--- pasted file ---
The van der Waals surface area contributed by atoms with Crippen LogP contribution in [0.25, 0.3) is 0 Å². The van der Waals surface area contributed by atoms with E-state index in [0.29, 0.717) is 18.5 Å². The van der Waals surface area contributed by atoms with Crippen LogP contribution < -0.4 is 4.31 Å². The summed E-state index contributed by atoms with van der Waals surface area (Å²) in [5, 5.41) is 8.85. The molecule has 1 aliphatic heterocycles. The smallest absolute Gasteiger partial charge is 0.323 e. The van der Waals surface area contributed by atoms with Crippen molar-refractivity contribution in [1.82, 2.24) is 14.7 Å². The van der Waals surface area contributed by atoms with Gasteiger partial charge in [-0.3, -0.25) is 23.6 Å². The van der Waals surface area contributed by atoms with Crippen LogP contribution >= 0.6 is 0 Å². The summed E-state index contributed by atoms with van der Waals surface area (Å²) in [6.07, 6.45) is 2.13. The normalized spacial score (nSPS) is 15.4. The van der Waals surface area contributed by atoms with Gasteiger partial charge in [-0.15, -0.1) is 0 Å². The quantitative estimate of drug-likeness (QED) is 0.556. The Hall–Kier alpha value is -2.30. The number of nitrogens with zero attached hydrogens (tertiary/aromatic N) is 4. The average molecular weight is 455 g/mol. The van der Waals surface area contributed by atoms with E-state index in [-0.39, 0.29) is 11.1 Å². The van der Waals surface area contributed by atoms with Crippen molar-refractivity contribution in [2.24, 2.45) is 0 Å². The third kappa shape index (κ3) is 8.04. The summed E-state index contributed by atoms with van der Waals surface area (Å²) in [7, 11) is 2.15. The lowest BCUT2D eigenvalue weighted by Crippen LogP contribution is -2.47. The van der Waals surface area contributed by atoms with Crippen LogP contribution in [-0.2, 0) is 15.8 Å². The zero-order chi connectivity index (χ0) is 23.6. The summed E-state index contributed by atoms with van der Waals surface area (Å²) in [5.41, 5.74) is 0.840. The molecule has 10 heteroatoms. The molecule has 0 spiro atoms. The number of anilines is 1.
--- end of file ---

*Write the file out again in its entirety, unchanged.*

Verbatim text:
The van der Waals surface area contributed by atoms with Crippen LogP contribution in [0.25, 0.3) is 0 Å². The van der Waals surface area contributed by atoms with E-state index in [0.29, 0.717) is 18.5 Å². The van der Waals surface area contributed by atoms with Crippen LogP contribution < -0.4 is 4.31 Å². The summed E-state index contributed by atoms with van der Waals surface area (Å²) in [5, 5.41) is 8.85. The molecule has 1 aliphatic heterocycles. The smallest absolute Gasteiger partial charge is 0.323 e. The van der Waals surface area contributed by atoms with Crippen molar-refractivity contribution in [1.82, 2.24) is 14.7 Å². The van der Waals surface area contributed by atoms with Gasteiger partial charge in [-0.3, -0.25) is 23.6 Å². The van der Waals surface area contributed by atoms with Crippen LogP contribution >= 0.6 is 0 Å². The summed E-state index contributed by atoms with van der Waals surface area (Å²) in [6.07, 6.45) is 2.13. The normalized spacial score (nSPS) is 15.4. The van der Waals surface area contributed by atoms with Gasteiger partial charge in [-0.15, -0.1) is 0 Å². The quantitative estimate of drug-likeness (QED) is 0.556. The Hall–Kier alpha value is -2.30. The number of nitrogens with zero attached hydrogens (tertiary/aromatic N) is 4. The average molecular weight is 455 g/mol. The van der Waals surface area contributed by atoms with E-state index in [-0.39, 0.29) is 11.1 Å². The van der Waals surface area contributed by atoms with Crippen molar-refractivity contribution in [2.24, 2.45) is 0 Å². The third kappa shape index (κ3) is 8.04. The summed E-state index contributed by atoms with van der Waals surface area (Å²) in [7, 11) is 2.15. The lowest BCUT2D eigenvalue weighted by Crippen LogP contribution is -2.47. The van der Waals surface area contributed by atoms with Crippen LogP contribution in [-0.2, 0) is 15.8 Å². The zero-order chi connectivity index (χ0) is 23.6. The summed E-state index contributed by atoms with van der Waals surface area (Å²) in [5.41, 5.74) is 0.840. The molecule has 10 heteroatoms. The molecule has 0 spiro atoms. The number of anilines is 1.